It does not matter if you source the best ingredients or create the most luxurious taste, if millennials think your product is something their mum would buy it’s the “kiss of death” for any brand, according to Jennifer Jorgensen, vice-president and global brand director of Häagen-Dazs. Especially for a brand that’s supposed to live in the “super premium luxury space”.
“To have the younger generation saying ‘that’s for older people’, that’s a terrible place to be in the FMCG industry,” she states. “With so many of super large iconic brands suddenly dropping, it’s really a scary time as a marketer as there’s so much disruption happening. But you know what, we can’t let that happen to this brand.”
Describing the ice cream giant as the jewel in parent company General Mills’ crown, Jorgensen and her team interpreted this consumer reaction to Häagen-Dazs as a “rallying cry” for a brand revival, firmly focused on capturing the attention of a millennial audience.
Working with Manchester-based Love Creative, the agency Häagen-Dazs brought on board three years ago to manage the brand refresh, the business is in the process of rolling out its revamped packaging, communications strategy and in-store experience across its more than 800 ice cream shops worldwide.
You don’t want to be unattainable and I think that’s where we got to a little bit in the past.
Jennifer Jorgensen, Häagen-Dazs
The brief for the new visual identity was “Instagrammable”, a term the Häagen-Dazs team talk about constantly. From reimagining the logo to streamlining the interiors of its ice cream shops, all aspects of the new brand are designed to chime with an Instagram-friendly millennial aesthetic.
Recognising that with any repositioning there’s a risk, Jorgensen says the team understood there was a possibility of alienating its existing consumers, but the brand had to make a move regardless.
“First of all, you never want to be the outdated brand, so we’ve got to modernise and this millennial generation is a huge generation coming through. If we miss that generation we won’t have a business in the next 30 years,” she explains.
“We tested the packaging and the advertising with the millennial consumer, but we also tested it with the older consumer and it works. It’s a little bit like there’s a millennial – we call her Lily – inside everyone.”
It was also crucial to decipher what young people look for in luxury today. Häagen-Dazs believes it is less about bling and overtly branded products, and more about experience and craftsmanship. Taking this insight on board, its aim was to retain the desire and emotion the brand evoked when it first arrived in the UK, but apply this aesthetic in a modern way.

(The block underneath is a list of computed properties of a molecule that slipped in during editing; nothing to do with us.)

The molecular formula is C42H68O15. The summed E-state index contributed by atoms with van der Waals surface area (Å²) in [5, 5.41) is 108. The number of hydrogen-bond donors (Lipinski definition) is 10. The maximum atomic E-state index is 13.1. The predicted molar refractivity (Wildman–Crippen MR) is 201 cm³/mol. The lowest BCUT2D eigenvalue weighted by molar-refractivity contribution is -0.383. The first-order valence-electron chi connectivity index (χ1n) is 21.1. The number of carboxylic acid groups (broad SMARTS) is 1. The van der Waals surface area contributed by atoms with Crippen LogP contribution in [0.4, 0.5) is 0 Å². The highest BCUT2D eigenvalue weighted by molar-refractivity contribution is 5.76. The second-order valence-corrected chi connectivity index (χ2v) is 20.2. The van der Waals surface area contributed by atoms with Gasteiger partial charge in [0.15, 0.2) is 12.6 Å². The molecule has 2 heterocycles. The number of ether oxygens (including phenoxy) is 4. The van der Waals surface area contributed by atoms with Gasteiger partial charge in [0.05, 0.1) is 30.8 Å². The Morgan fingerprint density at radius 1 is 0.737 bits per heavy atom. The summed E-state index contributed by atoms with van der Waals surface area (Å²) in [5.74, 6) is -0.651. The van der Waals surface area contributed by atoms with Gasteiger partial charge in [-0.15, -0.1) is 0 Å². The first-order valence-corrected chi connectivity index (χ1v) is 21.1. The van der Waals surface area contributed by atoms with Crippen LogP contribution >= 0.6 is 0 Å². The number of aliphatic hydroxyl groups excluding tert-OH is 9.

In the 1990s, Häagen-Dazs was known for its seductive black and white adverts featuring good looking couples sharing a tub of ice cream, devised by Bartle Bogle Hegarty. Jorgensen describes these adverts as “iconic” creative that set the standard for luxury at the time and pushed the boundaries by being brave.
“It was on the offence versus being on the defence, like here are all the million reasons why we’re so great. It was just like boom, here we are; take it or leave it, which really changed the tone,” she recalls.
“Reuben Mattus our founder started this whole ‘ice cream for adults’ thing, so it launched with a very adult positioning, then justified the price point and why it’s so premium.”
Despite having a true appreciation for those adverts, the Häagen-Dazs team recognised that the luxury cues that worked in the 1980s and 1990s are not what young people look for today.
This thinking also applies to the brand’s desire to deliver a premium experience in its ice cream shops. Realising that the aesthetic had become out of date and was resulting in a declining footfall in some markets, Häagen-Dazs has begun rolling out a refreshed in-store identity, starting on the French Riviera.
The interior design takes inspiration from the new-look packaging design, mixing the brand’s signature burgundy shade with white walls and vibrant graphic patterns. This scheme is paired with natural woods and cues to the brand heritage, such as neon wall mounted quotes from founder Mattus and pendant chandeliers made from milk jugs.
The brand has also decided to completely revamp the way ice cream is sold, swapping the generic tubs for containers designed to look like giant ice cream pints.
Riding the wave of disruption
Häagen-Dazs’s vision is to be the most desired ice cream brand in the world. While it currently sits behind Unilever’s Magnum in second place, Jorgensen explains that the business is going after the number one slot with “really tight messaging” across its branding, communications and packaging.
The plan is to deepen its presence in key ice cream markets such as the UK, France, China and Korea, while at the same time broadening into new markets, formats and distribution models. The US is currently Häagen-Dazs’s biggest market, followed by Japan where the company has a strong joint venture partnership.
Jorgensen argues that to be a global name you need to be iconic and generate brand love while on a local level consumers need to feel like you understand them.
I’m sure the marketers coming through will be way better than any of us at some point, because they’re learning in such a dynamic environment.
Jennifer Jorgensen, Häagen-Dazs